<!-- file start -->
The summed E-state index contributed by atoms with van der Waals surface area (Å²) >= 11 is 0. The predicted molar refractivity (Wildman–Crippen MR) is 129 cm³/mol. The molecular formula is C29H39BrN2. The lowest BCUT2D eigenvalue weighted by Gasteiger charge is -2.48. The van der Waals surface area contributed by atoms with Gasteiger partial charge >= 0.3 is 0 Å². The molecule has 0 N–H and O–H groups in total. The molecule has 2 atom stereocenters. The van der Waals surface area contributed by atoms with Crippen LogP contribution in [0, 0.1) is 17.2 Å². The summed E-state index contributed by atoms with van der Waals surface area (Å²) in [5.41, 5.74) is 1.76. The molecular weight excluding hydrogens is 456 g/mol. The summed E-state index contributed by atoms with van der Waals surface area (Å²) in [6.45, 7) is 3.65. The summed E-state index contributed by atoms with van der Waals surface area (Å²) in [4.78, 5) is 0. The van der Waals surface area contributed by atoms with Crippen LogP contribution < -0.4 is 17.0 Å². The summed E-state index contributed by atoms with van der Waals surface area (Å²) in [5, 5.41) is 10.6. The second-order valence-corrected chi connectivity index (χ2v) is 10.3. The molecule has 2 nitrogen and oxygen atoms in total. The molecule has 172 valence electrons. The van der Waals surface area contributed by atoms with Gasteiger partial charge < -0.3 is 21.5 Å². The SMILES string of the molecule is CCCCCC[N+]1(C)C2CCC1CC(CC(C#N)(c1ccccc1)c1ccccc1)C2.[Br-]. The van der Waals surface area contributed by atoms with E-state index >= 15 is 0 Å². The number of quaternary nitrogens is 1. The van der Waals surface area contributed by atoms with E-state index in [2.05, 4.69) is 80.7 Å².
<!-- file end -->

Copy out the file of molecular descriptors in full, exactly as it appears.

The summed E-state index contributed by atoms with van der Waals surface area (Å²) >= 11 is 0. The predicted molar refractivity (Wildman–Crippen MR) is 129 cm³/mol. The molecular formula is C29H39BrN2. The lowest BCUT2D eigenvalue weighted by Gasteiger charge is -2.48. The van der Waals surface area contributed by atoms with Gasteiger partial charge >= 0.3 is 0 Å². The molecule has 0 N–H and O–H groups in total. The molecule has 2 atom stereocenters. The van der Waals surface area contributed by atoms with Crippen LogP contribution in [0, 0.1) is 17.2 Å². The summed E-state index contributed by atoms with van der Waals surface area (Å²) in [5.41, 5.74) is 1.76. The molecular weight excluding hydrogens is 456 g/mol. The summed E-state index contributed by atoms with van der Waals surface area (Å²) in [6.45, 7) is 3.65. The summed E-state index contributed by atoms with van der Waals surface area (Å²) in [4.78, 5) is 0. The van der Waals surface area contributed by atoms with Crippen LogP contribution < -0.4 is 17.0 Å². The summed E-state index contributed by atoms with van der Waals surface area (Å²) in [5, 5.41) is 10.6. The second-order valence-corrected chi connectivity index (χ2v) is 10.3. The molecule has 2 nitrogen and oxygen atoms in total. The molecule has 172 valence electrons. The van der Waals surface area contributed by atoms with Gasteiger partial charge < -0.3 is 21.5 Å². The SMILES string of the molecule is CCCCCC[N+]1(C)C2CCC1CC(CC(C#N)(c1ccccc1)c1ccccc1)C2.[Br-]. The van der Waals surface area contributed by atoms with E-state index >= 15 is 0 Å². The number of quaternary nitrogens is 1. The van der Waals surface area contributed by atoms with E-state index in [2.05, 4.69) is 80.7 Å².